Startribune.com digital sports editor Howard Sinker used to cover the Twins and now shares season tickets with friends in Section 219 of Target Field. He blogs about baseball from the perspective of a long-time fan who loves the game, doesn’t always believe the hype and likes hearing what others think. Howard sometimes talks about sports with Cathy Wurzer on MPR's Morning Edition.

Laudner on FSN: 'Ballplayers do stupid things'

Posted by: Howard Sinker under Ron Gardenhire, Twins game coverage, Twins offense Updated: July 21, 2010 - 9:16 AM

Lots of times, people give the TV/radio guys a lot of grief for cheering more than analyzing.

FSN's Tim Laudner didn't roll that way after Joe Mauer's bunt Tuesday night.

Here's what he said:

"Ballplayers do stupid things. There's not anybody who's ever been out there that hasn't done something stupid in their career. We've all done it. If you were to ask Joe Mauer right now what kind of play that was, I would hope that he would say: 'That was a really stupid play. I'm the guy that's going to drove that run in. I'm the guy that's going to hit the ball into the gap and hit a double.' "

That didn't quite happen.

Mauer told Joe Christensen: "Probably the biggest thing is [third baseman Jhonny] Peralta playing back. It's just giving me a base hit. It got off the end of the bat, and I didn't get it out there far enough. I didn't execute."

On mlb.com, Mauer added: "You factor in all those things, it sounds like a pretty good idea I think."

More from Launder: "He [Mauer] has to take ownership of that, put it on himself because he's done it before [gotten big hits] and he's going to do it again. This is going to be a learning experience for Joe Mauer. I don't think he's ever going to do that again. He's going to be the guy to drive in that big run in a situation like this from here on out."

At that point, Anthony LaPanta asked Laudner if Mauer may have had a "brain cramp situation where he forgot that there was an out."

Laudner on FSN: "I don't think Joe has a selfish bone in his body. I'm going to give him every benefit of the doubt that it was just a stupid play."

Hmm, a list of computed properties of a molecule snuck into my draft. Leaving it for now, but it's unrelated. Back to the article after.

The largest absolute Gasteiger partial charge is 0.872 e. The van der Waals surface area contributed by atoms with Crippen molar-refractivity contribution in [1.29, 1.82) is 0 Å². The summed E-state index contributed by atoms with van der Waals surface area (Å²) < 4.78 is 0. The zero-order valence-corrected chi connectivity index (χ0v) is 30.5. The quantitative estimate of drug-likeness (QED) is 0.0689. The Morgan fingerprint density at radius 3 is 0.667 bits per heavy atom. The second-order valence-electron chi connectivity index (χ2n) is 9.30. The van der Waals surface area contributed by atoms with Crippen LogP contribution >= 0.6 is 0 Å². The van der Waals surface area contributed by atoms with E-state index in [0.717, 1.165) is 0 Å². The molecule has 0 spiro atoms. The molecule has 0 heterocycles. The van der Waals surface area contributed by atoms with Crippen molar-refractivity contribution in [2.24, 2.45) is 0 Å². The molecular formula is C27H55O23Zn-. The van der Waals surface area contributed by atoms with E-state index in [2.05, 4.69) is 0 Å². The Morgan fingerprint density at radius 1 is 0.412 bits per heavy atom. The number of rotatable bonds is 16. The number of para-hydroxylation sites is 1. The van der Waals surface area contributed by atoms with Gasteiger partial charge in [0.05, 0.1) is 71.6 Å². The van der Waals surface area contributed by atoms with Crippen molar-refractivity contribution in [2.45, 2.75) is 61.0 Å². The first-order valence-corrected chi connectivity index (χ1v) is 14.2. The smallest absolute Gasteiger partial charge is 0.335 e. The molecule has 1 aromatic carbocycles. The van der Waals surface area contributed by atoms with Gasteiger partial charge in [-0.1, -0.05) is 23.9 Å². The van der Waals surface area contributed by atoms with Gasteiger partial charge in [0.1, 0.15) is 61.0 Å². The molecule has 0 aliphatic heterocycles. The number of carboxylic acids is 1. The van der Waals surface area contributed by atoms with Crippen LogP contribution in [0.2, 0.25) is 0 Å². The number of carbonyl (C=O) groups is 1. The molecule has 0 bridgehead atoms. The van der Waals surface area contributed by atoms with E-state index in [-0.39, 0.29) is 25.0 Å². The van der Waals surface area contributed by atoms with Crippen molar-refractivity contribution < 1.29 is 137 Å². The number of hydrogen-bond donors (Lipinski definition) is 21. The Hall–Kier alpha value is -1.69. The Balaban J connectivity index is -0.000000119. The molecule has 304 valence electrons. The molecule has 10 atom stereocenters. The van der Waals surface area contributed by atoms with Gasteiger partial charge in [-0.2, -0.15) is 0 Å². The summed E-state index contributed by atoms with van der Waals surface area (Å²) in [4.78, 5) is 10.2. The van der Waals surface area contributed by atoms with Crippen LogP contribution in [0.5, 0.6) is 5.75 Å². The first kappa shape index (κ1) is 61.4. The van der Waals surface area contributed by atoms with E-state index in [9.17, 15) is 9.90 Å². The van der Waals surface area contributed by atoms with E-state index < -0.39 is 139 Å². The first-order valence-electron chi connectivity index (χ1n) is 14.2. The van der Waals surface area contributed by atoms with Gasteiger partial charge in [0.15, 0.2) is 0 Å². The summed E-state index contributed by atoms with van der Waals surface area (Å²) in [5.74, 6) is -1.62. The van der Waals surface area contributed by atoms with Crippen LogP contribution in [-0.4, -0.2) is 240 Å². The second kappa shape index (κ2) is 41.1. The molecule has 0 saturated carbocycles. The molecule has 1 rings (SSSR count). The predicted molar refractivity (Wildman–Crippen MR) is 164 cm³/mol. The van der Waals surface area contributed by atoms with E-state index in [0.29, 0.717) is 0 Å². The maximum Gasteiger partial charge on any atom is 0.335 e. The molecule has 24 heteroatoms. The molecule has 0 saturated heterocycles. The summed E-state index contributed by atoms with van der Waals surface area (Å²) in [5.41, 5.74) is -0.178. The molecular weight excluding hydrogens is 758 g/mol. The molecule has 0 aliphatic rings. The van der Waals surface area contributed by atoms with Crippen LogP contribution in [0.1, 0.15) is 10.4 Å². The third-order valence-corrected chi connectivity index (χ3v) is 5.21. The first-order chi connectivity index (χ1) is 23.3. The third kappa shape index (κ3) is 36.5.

Ron Gardenhire in his postgame press conference: "I don't ever tell a hitter what to do. He tried a drag bunt. Ask Joe about that, what his thoughts were."

Mauer in the Star Tribune: "If it works out, it's bases loaded for [Jason] Kubel -- I like those chances. I'm not feeling the greatest at the plate right now, and that factors in, but that situation, you get two guys in scoring position with Kubel up and one out, I take my chances with that for sure."

This isn't talk radio or the blog universe. This is Twins television -- where the food is always great, workmanlike performance is sometimes called outstanding and objectivity isn't expected to be front and center.

Without adding too much of my spin, Laudner was saying what many were thinking -- especially if a few minutes of postgame call-in adequately represent: The hometown hero ... the heart of the team ... the guy who the Twins and their fans can expect to put the team on his shoulders in tough times ... was putting the burden on someone else's bat in the clutch.

More from Mauer: "[Rafael] Perez on the mound is nasty. He throws a cutter the majority of the time. It'll break away from a lefthanded hitter, and he induces a lot of double plays. So if I hit into a double play, you guys are probably talking about that."

That last sentence is true and that's as it should be. But left-handed batters are hitting .339 against the great Rafael Perez this season (38 points higher than right-handed batters) and the fact that Perez has cut his ERA in half from last season loses some luster when you see that his 2009 ERA was 7.31.

So that wasn't exactly Mariano Rivera on the mound. Or even Jose Mijares.

Data update: The move was "bad baseball" when you look at the percentages. With runners on first and second and one out, a team has a run expectation of .97 (based on data from 1999-2002). With two outs and runners on second and third, the run expectation drops by about one-third -- to .63. Here's the full run-expectation chart from Tango on Baseball.

It's pretty simple. Baseball fans expect their stars to step up. Joe Mauer didn't do that Tuesday night.

And Laudner, who played with a lot of stars back in his day, simply pointed that out.

 

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